Crew Cooper

CAPTAIN: COOPER

LANCASTER ND351 OF-P
22 March 1944, crashed near Hannover. All the crew survived to become PoWs except for the rear gunner Ronald Hinde

CREW
Pilot: P/O R E Cooper
Flight Engineer: Sgt F S Witcher
Navigator: F/Sgt Alexander McFadyen
Bomb Aimer: Sgt H Lunt
W/Op: Sgt H A Smith
M/U Gunner: Sgt P J Copus
Rear Gunner: Ronald Hinde

ADDITIONAL DETAILS

From the ORB

22.3.44        Some training was carried out in the morning and 14 Lancasters were detailed for operations tonight.  Frankfurt was the target and the attack opened on time at 21.45.   A fair concentration was achieved, timing was good, and marking was well maintained.  Large fires were seen around aiming point and fires quickly extended with smoke rising to 10,000′ and fires were visible 200 miles away.  There was slight H/F, searchlights numerous but ineffective.  Enemy fighter activity below normal.  P/O Cooper and crew failed to return, no news having since been received.  F/O Moroney and crew also failed to return, the last message heard was at 20.38 hours, position given as 53.21N 03.45E baling out.

ND351P  P/O R.E.Cooper, Sgt F.S.Witcher, F/Sgt McFadyen, Sgts H.Lunt, H.A.Smith, P.Copus, R.R.Hinde.  Up 1850 – aircraft missing ( 4 x TI, 1 x 4000lb, 2 x 1000lb, 600 x 4lb incs, 40 x 4lb incs).

Extract from Bomber Command Losses – 22/23.3.44
Lancaster III  ND351  OF – P.  Op Frankfurt.  T/O 1850  Bourn.  Crashed in wooded and hilly countryside in the general vicinity of Hannover where F/S Hinde is buried in the local war cemetery, known locally as the Limmer Friedhof.
P/O R.E.Cooper(pow), Sgt F.Witcher(pow), F/S A.McFadyen(pow), F/S A.Lunt(pow), Sgt N.A.Smith(pow), Sgt P.J.Copus(pow), F/S R.Hinde(+).

Any information on this crew?

Please email

jennie.gray@
97squadron.co.uk

R E Cooper, F S Witcher, A McFadyen, H Lunt, H A Smith, P J Copus, Ronald Hinde

Battle of Berlin November 1943-March 1944
Battle of Berlin, March 44
JIM COPUS
Working in conjunction with Jim Copus, Graham Read has written an account of Jim’s experiences, both of being shot down and of being a prisoner of war. The following extract tells of Jim’s initial experiences as a prisoner of war, which are a reminder of the violent hostility that aircrew faced if they survived being shot down over Germany.

The extract begins just after Jim has landed, unhurt, in a snowy ploughed field.

A PRISONER OF WAR

The field in which I had landed was only yards away from a row of houses.  Their occupants were on me immediately I landed and I was dragged into one of the houses amid much shouting and bravado. It was widely known that German civilians were not exactly welcoming towards aircrew who fell into their hands and I was very nervous about the whole situation.  They shoved me into one corner of a room.  My ‘chute had been gathered into an untidy bundle and was dumped beside me. In the other corner were grouped a cross-section of the neighbourhood. They were gesticulating and shouting at me in unintelligible German. Some of the shouting, however, needed no translation! In the circumstances I did not feel at all like a “Terrorflieger” as the Nazis called R.A.F. bomber crews.  Some young wide-eyed children were among the crowd.  As a gesture of goodwill I took some chocolate from my flying-suit pocket and offered it to them.  They recoiled hastily, either not knowing what it was or suspecting it was poisoned perhaps.  To prove it was safe I ate a little myself and returned the rest to my pocket but the atmosphere was tense and I hoped that some sort of authority had been alerted and would remove me before something unpleasant happened.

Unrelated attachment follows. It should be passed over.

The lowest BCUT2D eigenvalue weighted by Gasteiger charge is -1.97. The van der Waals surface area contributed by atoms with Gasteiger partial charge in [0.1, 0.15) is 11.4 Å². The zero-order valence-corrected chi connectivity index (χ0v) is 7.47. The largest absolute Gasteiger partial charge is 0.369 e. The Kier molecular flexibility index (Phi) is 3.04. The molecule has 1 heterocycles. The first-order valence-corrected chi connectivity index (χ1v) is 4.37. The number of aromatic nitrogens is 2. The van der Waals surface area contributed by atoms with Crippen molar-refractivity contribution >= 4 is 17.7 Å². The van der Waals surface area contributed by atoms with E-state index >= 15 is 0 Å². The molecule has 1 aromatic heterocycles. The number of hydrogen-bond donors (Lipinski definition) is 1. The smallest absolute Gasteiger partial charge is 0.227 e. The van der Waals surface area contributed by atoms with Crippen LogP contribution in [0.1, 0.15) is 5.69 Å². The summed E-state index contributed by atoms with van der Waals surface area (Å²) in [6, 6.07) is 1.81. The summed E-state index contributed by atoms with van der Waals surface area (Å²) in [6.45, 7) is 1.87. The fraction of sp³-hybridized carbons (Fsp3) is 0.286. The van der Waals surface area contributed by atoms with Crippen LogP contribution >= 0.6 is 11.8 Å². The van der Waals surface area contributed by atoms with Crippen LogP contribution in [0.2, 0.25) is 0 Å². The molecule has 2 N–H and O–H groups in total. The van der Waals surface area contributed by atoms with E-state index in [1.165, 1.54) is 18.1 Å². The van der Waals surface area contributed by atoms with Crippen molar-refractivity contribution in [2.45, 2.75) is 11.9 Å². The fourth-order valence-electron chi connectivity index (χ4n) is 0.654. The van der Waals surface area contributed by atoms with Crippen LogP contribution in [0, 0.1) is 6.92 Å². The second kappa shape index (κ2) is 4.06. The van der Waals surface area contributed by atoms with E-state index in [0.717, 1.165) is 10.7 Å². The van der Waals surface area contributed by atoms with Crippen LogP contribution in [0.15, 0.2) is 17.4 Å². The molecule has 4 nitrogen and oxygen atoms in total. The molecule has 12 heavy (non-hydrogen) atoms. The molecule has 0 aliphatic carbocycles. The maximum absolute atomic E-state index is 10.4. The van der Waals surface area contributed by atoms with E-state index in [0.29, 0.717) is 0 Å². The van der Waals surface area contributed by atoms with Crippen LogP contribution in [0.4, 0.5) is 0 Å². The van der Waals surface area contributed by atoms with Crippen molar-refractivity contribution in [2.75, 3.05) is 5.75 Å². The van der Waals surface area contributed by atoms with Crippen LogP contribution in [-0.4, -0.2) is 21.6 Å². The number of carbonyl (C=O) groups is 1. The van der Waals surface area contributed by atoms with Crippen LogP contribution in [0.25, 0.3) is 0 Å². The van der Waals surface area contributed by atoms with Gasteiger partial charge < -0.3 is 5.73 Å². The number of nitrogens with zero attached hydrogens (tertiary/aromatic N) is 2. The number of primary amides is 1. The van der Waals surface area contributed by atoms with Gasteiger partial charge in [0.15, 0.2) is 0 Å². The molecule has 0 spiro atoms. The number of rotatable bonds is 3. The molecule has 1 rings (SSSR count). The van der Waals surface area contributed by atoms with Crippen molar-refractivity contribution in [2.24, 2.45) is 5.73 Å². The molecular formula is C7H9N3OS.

Fortunately, the civil police (they were referred to as ‘gendarmes’) arrived promptly and I was hauled off on foot to the local police station where I was thrown unceremoniously, without food or water, into a damp cell in which the only piece of furniture was a bed. There was not even a blanket.  I attempted to sleep but it was extremely cold. In an attempt to keep my feet from freezing I managed to squeeze both into one flying boot.

At some point during the night I was dragged out of the cell and upstairs to an office where I was confronted by the local Bürgermeister (Mayor). There were, he told me, the bodies of several aircrew in the mortuary. If I would tell him the names of my crew he would let me know if any of them were among the dead. I felt unable to cooperate in this ‘kind offer’ which was, of course, a fairly transparent ruse to get more information out of me. My response was perhaps equally transparent but served well enough to show that I knew what he was up to.  The crew I had been flying with, I told him, were completely unknown to me. My presence on the aircraft had been a last minute arrangement as a substitute. However, I added helpfully, I would be prepared to go to the mortuary and point out anyone I recognised.  This offer was refused and I was returned promptly to my cell.

In the morning, after an extremely uncomfortable night, I was brought a cup of ersatz coffee and something unidentifiable to eat. Shortly afterwards I was dragged out of the cell and outside where a horse and cart was waiting. Surprisingly my ‘chute was returned to me and as I flung it into the cart saw Lund, the bomb -aimer, already aboard. He had a leg wound.  As I started to climb up into the cart with him, I was pulled back and told that I must walk along behind thus presenting the entire populace who had turned out to watch, with another opportunity to shout and scream abuse as we plodded slowly through the town.

JIM COPUS

Above: 1943

Below: 1944, after capture by the Germans

With many thanks to Jim Copus and Graham Read for the pictures and the text.

LOVE, FELLOWSHIP, AND LOSS: RAF Bomber Command Aircrew, Their Families, and Their Friends